Caterpillar Inc. (NYSE: CAT) announced profit per share of $1.57 for the second quarter of 2014, an 8% increase compared to the second quarter of 2013, despite revenues slipping 3% to $14.150 billion.
“We’re pleased with our second-quarter results, particularly the improvement in profit. We increased the bottom line despite a weak quarter for our Resource Industries segment, which is principally mining,” said Caterpillar Chairman and Chief Executive Officer Doug Oberhelman. “Three key things are contributing to the continuing strength of our financial results—the diversity of our businesses, substantial success in operational improvements through the execution of our strategy and the strength of our cash flow and balance sheet.
“Our Construction Industries and Energy & Transportation segments continue to improve,” added Oberhelman. “Construction Industries had a good quarter with sales up 11% and operating profit up 83% from the second quarter of 2013. The improvement in Construction Industries, along with sales stability and record profit from Energy & Transportation, has helped us improve profit despite the downturn in the mining industry.
“We understand that we don’t control the economy or the timing of a turnaround in mining. That’s why we’ve been so focused on executing our strategy and improving our operational performance, which have helped us control costs with year-to-date manufacturing costs and SG&A and R&D expenses improving nearly $500 million. We’ve also improved our balance sheet and cash flow over the past few years, and that’s contributed to our ability to return value to our stockholders—including today’s announcement that we intend to repurchase $2.5 billion of Caterpillar stock in the third quarter.”
The outlook for 2014 sales and revenues has been reasonably consistent with the preliminary outlook Caterpillar provided with its third-quarter 2013 financial release. With half of 2014 complete, the company has tightened its target range for the year. The updated outlook for 2014 sales and revenues is $54 to $56 billion (previous outlooks had been in the $53.2 to $58.8 billion range). The mid-point of the outlook is slightly lower, with most of the change coming from weaker Construction-Industries sales in China, the CIS and in the Africa/Middle East region.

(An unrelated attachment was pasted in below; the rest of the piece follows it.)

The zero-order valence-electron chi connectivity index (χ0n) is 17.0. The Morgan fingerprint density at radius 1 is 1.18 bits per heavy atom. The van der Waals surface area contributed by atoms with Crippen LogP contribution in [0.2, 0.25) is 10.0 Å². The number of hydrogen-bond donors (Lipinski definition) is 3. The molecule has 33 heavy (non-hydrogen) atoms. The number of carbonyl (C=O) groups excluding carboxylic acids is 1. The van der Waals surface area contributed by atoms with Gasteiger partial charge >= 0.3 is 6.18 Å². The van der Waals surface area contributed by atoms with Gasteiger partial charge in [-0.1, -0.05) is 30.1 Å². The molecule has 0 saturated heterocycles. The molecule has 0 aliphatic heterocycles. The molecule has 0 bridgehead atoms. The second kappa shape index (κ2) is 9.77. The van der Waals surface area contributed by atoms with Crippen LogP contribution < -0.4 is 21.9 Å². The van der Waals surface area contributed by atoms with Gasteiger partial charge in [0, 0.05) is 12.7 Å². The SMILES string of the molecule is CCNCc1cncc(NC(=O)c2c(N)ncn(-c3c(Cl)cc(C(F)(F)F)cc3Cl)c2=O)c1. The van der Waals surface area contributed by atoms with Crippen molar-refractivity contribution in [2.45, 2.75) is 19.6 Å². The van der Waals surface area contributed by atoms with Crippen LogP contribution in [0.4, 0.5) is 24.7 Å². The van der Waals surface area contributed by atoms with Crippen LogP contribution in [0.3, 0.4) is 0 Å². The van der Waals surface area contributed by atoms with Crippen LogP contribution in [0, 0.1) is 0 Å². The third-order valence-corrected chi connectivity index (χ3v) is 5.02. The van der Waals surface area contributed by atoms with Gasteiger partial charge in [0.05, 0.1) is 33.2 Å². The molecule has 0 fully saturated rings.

Despite a slightly lower mid-point of the sales and revenues outlook the company is increasing its 2014 profit per share outlook. To provide a better understanding of the company’s expectations for 2014 profit, the profit outlook is being provided with and without anticipated restructuring costs. The expectation for restructuring costs in 2014 is now about $400 million—the bottom end of the $400 to $500 million range that was previously expected. With sales and revenues at $55 billion, the mid-point of the outlook range, the revised profit outlook for 2014 including restructuring costs of about $400 million is $5.75 per share, an improvement from the previous outlook of $5.55 per share. Excluding restructuring costs, the profit outlook is $6.20 per share, an increase from the previous outlook of $6.10 per share.
“After a sizable drop in sales and revenues in 2013, our ongoing forecasting process has, since the third quarter of last year, pegged 2014 as a roughly flat year for sales; that’s still the case,” Oberhelman said. “There have been plusses and minuses, but they’ve both been relatively muted in the context of our total sales and revenues. While we’d certainly like to see improvement in economies around the world, and more specifically, the mining industry, the stability that we’ve seen this year has helped. Even though sales and revenues are relatively flat compared to last year, we’ve improved the bottom line with better execution and continued focus on costs.”